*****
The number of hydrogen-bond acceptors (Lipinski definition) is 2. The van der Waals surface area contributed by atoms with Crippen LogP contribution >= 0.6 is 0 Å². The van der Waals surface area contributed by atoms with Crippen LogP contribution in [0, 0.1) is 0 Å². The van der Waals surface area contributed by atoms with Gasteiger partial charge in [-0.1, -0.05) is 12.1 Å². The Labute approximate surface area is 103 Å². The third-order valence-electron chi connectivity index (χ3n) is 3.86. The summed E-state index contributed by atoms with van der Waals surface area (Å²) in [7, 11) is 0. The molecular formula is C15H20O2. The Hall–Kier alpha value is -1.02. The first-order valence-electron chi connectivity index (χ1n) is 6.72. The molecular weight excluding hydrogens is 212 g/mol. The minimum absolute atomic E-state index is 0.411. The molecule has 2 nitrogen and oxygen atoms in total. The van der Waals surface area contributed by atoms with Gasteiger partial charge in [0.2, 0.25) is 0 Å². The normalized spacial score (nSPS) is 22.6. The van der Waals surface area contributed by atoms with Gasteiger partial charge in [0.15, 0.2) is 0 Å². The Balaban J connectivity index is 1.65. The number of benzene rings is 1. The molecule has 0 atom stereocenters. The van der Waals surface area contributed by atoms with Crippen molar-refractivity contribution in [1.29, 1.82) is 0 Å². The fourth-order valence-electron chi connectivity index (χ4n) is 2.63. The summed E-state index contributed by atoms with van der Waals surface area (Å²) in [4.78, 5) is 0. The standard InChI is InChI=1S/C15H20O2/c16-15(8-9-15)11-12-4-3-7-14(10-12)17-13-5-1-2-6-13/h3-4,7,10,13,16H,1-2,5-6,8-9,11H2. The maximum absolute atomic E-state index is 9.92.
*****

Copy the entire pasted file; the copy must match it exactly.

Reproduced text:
The number of hydrogen-bond acceptors (Lipinski definition) is 2. The van der Waals surface area contributed by atoms with Crippen LogP contribution >= 0.6 is 0 Å². The van der Waals surface area contributed by atoms with Crippen LogP contribution in [0, 0.1) is 0 Å². The van der Waals surface area contributed by atoms with Gasteiger partial charge in [-0.1, -0.05) is 12.1 Å². The Labute approximate surface area is 103 Å². The third-order valence-electron chi connectivity index (χ3n) is 3.86. The summed E-state index contributed by atoms with van der Waals surface area (Å²) in [7, 11) is 0. The molecular formula is C15H20O2. The Hall–Kier alpha value is -1.02. The first-order valence-electron chi connectivity index (χ1n) is 6.72. The molecular weight excluding hydrogens is 212 g/mol. The minimum absolute atomic E-state index is 0.411. The molecule has 2 nitrogen and oxygen atoms in total. The van der Waals surface area contributed by atoms with Gasteiger partial charge in [0.2, 0.25) is 0 Å². The normalized spacial score (nSPS) is 22.6. The van der Waals surface area contributed by atoms with Gasteiger partial charge in [0.15, 0.2) is 0 Å². The Balaban J connectivity index is 1.65. The number of benzene rings is 1. The molecule has 0 atom stereocenters. The van der Waals surface area contributed by atoms with Crippen molar-refractivity contribution in [1.29, 1.82) is 0 Å². The fourth-order valence-electron chi connectivity index (χ4n) is 2.63. The summed E-state index contributed by atoms with van der Waals surface area (Å²) in [4.78, 5) is 0. The standard InChI is InChI=1S/C15H20O2/c16-15(8-9-15)11-12-4-3-7-14(10-12)17-13-5-1-2-6-13/h3-4,7,10,13,16H,1-2,5-6,8-9,11H2. The maximum absolute atomic E-state index is 9.92.